Option pricing models are calculators that are used by option traders to estimate the value of an option contract. The value calculated represents the theoretical, or fair price, for the option given some known (and some estimates) of components that determine an options' worth. A model will then determine a price for an option today based on expected conditions in the future.
In simple terms, the fair price of an option is the probability of the option expiring in the money multiplied by the option's payoff at the expiration date.
The graph here is an illustration of this concept.
In the above graph of this concept, the vertical bars simulate the daily price changes of a stock over 10 years (with a mean of 0 and standard deviation of 1). The blue line represents the payoff value of a call option at its' expiration date.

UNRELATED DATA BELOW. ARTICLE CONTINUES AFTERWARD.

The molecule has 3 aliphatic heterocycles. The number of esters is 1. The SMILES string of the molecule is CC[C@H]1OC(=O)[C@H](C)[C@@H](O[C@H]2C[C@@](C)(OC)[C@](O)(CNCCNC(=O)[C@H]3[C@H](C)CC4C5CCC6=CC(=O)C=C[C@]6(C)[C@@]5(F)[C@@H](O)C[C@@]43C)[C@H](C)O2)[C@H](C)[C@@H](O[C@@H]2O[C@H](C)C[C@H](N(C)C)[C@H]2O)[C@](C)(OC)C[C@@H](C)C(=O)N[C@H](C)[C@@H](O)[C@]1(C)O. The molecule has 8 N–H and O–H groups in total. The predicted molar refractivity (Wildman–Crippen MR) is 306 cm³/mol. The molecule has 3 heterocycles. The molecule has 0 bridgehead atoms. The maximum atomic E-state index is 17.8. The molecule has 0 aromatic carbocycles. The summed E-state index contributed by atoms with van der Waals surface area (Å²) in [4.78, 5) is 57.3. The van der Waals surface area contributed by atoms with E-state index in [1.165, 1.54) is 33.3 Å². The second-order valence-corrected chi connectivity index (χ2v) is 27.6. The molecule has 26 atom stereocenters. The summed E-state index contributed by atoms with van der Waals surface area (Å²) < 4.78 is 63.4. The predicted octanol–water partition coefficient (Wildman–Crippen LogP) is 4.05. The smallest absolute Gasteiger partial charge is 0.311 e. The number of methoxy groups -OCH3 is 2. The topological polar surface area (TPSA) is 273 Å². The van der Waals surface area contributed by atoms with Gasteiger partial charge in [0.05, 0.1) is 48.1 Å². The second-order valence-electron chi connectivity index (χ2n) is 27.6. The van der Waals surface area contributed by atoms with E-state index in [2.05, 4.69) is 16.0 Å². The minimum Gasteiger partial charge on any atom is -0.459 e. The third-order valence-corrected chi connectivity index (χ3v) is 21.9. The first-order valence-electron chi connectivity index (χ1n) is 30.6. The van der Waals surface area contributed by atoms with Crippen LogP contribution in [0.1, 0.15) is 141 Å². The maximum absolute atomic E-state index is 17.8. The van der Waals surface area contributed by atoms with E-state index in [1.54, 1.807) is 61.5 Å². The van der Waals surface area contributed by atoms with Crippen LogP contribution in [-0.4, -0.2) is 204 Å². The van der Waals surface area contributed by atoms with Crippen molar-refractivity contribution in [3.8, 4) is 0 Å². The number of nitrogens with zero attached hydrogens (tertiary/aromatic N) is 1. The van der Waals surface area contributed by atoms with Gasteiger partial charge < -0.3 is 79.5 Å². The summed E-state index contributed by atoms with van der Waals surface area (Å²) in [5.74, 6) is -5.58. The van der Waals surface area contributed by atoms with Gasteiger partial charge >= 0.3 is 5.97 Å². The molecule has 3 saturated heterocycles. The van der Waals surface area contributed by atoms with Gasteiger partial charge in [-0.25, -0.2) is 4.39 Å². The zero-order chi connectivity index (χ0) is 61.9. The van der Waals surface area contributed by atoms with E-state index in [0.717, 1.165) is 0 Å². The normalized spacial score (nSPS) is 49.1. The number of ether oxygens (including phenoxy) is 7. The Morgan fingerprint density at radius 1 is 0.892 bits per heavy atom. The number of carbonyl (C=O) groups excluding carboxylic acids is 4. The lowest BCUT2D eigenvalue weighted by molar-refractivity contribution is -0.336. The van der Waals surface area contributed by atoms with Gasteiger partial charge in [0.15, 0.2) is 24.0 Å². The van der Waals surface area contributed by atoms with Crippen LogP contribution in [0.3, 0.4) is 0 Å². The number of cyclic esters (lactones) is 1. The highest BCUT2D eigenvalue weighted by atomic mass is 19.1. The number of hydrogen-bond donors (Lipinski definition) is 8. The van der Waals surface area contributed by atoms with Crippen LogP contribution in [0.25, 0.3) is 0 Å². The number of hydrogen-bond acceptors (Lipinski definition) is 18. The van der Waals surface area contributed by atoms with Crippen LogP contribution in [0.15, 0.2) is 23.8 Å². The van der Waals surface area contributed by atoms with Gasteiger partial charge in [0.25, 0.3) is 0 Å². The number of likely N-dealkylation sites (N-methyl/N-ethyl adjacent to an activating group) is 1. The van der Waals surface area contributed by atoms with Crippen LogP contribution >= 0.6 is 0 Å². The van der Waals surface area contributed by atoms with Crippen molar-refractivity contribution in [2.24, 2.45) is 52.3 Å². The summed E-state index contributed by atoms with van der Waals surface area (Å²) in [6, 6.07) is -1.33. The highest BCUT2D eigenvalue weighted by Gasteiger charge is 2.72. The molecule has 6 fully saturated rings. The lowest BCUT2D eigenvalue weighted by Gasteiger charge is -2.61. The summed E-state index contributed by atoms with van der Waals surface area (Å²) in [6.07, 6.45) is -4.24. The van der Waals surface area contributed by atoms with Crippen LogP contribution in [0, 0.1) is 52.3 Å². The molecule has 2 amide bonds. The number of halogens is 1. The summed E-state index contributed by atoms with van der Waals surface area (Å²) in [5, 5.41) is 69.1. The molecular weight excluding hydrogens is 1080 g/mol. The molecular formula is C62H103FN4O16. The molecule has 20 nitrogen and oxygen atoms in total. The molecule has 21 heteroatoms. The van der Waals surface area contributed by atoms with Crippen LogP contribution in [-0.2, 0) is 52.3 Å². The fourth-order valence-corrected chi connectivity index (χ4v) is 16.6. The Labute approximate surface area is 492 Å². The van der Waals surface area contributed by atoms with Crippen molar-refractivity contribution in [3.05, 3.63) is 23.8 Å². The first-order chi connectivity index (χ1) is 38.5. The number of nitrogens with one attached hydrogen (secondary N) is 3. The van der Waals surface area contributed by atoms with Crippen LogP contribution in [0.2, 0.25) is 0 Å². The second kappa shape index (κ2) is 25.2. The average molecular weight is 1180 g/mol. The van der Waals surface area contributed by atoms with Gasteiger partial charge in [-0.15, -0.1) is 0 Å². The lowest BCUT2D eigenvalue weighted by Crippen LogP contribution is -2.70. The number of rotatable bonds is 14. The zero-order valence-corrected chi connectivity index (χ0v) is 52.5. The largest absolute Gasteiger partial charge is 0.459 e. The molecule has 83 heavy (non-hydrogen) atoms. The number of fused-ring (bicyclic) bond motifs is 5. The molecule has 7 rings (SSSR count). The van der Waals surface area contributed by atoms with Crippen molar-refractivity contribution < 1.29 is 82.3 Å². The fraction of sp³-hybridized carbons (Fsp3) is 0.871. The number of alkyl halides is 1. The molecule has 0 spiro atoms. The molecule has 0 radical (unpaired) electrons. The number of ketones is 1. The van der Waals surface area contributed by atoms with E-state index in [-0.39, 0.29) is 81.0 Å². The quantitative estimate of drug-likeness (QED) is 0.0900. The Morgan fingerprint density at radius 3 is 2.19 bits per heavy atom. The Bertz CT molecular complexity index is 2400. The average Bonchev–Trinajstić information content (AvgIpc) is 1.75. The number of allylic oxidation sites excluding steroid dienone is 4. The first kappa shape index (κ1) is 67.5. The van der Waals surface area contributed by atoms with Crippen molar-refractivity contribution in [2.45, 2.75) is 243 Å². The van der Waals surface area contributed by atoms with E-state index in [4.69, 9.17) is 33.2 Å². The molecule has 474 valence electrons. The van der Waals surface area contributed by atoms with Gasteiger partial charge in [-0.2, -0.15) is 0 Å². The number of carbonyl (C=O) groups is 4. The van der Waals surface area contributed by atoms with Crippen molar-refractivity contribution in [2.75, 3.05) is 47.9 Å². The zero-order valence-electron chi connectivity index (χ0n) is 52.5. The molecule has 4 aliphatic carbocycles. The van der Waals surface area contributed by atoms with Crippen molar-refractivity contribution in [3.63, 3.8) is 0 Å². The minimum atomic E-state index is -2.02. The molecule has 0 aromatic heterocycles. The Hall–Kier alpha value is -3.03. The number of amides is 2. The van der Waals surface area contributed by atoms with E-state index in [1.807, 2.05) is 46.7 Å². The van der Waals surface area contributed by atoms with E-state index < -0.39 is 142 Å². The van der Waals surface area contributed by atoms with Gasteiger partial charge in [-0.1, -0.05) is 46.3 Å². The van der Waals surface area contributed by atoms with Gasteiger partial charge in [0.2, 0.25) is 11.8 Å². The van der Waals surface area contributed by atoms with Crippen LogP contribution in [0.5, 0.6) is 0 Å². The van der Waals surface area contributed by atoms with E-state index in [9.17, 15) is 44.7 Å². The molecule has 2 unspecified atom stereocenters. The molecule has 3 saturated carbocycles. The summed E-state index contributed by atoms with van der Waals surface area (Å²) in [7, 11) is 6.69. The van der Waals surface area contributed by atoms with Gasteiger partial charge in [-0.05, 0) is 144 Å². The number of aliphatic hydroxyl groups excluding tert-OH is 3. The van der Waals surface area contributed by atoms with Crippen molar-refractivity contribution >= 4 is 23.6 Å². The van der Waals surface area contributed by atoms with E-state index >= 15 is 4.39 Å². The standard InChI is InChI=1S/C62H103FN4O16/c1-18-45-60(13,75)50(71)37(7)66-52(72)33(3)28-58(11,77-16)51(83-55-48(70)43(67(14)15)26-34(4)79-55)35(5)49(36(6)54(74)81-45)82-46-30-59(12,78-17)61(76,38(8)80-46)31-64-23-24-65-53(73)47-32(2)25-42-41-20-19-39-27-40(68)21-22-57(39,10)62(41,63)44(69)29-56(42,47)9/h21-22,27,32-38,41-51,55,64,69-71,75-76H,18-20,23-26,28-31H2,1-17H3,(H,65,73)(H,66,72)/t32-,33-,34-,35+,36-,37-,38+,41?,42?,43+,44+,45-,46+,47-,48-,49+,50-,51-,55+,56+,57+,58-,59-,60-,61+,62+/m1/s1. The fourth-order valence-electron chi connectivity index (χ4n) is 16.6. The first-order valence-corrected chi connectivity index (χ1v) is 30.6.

The most likely set of price changes occurs around the ATM point and hence ATM options have a delta of 0.50; at this point there is a 50% chance of the stock being above this point by the time the option expires. If the stock has a higher distribution of daily returns (higher volatility) then it is more likely that the option will expire ITM and hence have a higher valuation. Conversely, if the stock's price changes are limited to a narrow trading range (low volatility) then the option price will be lower as there is less likely hood that the stock will jump and expire above the call option's strike price.
Option pricing models are valuation tools that attempt to numerically describe the above graph and output a valuation price for the option in today's terms.